What you know to be Oklahoma today became a part of the United States in 1803 and was a part of the Louisiana Purchase. The U.S. government began to relocate all the Indian tribes out of the southeastern part of the United States to this area.

By 1840, almost one hundred thousand Indians would be evicted with almost 15,000 dead from disease and malnutrition as well as exposure to elements as they made their journey to their new homeland, creating the infamous “Trail of Tears.”There were more than thirty Indian tribes moved by 1900 to this area that would become known as the Indian Territories.

During this same period, the Texas ranchers we looking at the same area to use for pasture lands. The U.S. government would open the land. Thus the “land runs” at a certain time had started, and settlers crossed the border to claim homesteads. There were some settlers that crossed the border sooner than the U.S. law had allowed, and thus the name “sooner,” was born, as was the nickname the state is known for.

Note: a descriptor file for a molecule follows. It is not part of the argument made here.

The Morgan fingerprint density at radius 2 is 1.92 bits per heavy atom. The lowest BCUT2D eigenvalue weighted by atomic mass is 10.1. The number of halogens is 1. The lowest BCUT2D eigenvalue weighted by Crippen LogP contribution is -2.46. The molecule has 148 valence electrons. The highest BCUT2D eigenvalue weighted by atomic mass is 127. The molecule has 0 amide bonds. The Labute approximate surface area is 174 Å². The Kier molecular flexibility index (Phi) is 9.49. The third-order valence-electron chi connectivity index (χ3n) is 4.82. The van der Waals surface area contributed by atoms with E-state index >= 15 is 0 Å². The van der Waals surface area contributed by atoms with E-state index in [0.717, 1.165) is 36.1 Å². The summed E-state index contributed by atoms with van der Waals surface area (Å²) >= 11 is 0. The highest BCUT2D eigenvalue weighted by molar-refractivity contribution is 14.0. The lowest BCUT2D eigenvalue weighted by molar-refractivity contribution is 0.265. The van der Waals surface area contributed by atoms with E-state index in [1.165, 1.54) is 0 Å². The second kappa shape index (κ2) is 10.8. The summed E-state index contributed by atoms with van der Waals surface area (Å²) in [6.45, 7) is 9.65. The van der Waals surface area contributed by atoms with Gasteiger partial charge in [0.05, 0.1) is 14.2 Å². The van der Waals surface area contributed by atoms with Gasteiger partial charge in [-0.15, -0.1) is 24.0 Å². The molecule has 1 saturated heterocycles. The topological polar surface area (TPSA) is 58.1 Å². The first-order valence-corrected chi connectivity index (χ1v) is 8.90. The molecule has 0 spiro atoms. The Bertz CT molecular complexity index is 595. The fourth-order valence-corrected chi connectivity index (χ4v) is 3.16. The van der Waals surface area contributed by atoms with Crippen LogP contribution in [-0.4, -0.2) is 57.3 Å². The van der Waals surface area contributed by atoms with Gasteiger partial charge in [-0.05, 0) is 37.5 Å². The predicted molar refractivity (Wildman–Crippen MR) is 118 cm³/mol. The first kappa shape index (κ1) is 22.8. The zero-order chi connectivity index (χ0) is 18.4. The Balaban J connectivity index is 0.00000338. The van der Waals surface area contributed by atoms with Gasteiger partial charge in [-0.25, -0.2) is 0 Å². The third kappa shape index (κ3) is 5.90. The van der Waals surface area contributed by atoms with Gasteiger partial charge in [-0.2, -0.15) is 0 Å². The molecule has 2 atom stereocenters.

In 1907, Oklahoma became the 47th addition to the United States, and this would generate many acts that took the Indian tribal land and incorporated into U.S. territory. Soon after, Oklahoma became the country’s oil production center and the growth for this state was started.

The 1930s brought Oklahoma drought and high winds which destroyed the farms that had sprung up after the land rush. This is where the Dust Bowl of the Great Depression was located. During this time, over a million residents from Oklahoma headed west toward California. The term “Okies” was created for those moving west. Today, the state of Oklahoma is proud of that moniker!